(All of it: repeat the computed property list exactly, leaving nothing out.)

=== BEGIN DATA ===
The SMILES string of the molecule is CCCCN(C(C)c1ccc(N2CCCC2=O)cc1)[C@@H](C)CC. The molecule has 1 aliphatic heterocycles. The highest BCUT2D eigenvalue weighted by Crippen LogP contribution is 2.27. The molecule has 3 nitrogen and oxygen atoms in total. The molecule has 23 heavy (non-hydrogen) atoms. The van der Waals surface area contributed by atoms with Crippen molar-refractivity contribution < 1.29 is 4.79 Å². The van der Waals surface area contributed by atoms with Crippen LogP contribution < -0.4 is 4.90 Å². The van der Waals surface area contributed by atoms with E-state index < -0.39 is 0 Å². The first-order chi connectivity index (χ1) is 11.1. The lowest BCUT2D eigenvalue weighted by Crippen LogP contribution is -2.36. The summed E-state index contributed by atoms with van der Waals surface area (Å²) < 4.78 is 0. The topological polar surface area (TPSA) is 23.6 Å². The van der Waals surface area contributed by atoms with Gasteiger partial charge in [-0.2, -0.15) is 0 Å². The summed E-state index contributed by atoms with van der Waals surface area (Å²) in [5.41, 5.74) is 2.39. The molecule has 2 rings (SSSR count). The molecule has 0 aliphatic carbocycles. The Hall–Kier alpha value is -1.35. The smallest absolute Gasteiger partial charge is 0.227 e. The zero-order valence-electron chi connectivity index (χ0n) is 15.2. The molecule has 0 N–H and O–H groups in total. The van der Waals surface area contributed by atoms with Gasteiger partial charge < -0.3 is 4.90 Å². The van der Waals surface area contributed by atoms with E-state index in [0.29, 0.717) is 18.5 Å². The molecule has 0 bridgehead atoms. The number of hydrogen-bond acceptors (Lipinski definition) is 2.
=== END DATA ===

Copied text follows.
The SMILES string of the molecule is CCCCN(C(C)c1ccc(N2CCCC2=O)cc1)[C@@H](C)CC. The molecule has 1 aliphatic heterocycles. The highest BCUT2D eigenvalue weighted by Crippen LogP contribution is 2.27. The molecule has 3 nitrogen and oxygen atoms in total. The molecule has 23 heavy (non-hydrogen) atoms. The van der Waals surface area contributed by atoms with Crippen molar-refractivity contribution < 1.29 is 4.79 Å². The van der Waals surface area contributed by atoms with Crippen LogP contribution < -0.4 is 4.90 Å². The van der Waals surface area contributed by atoms with E-state index < -0.39 is 0 Å². The first-order chi connectivity index (χ1) is 11.1. The lowest BCUT2D eigenvalue weighted by Crippen LogP contribution is -2.36. The summed E-state index contributed by atoms with van der Waals surface area (Å²) < 4.78 is 0. The topological polar surface area (TPSA) is 23.6 Å². The van der Waals surface area contributed by atoms with Gasteiger partial charge in [-0.2, -0.15) is 0 Å². The summed E-state index contributed by atoms with van der Waals surface area (Å²) in [5.41, 5.74) is 2.39. The molecule has 2 rings (SSSR count). The molecule has 0 aliphatic carbocycles. The Hall–Kier alpha value is -1.35. The smallest absolute Gasteiger partial charge is 0.227 e. The zero-order valence-electron chi connectivity index (χ0n) is 15.2. The molecule has 0 N–H and O–H groups in total. The van der Waals surface area contributed by atoms with Gasteiger partial charge < -0.3 is 4.90 Å². The van der Waals surface area contributed by atoms with E-state index in [0.29, 0.717) is 18.5 Å². The molecule has 0 bridgehead atoms. The number of hydrogen-bond acceptors (Lipinski definition) is 2.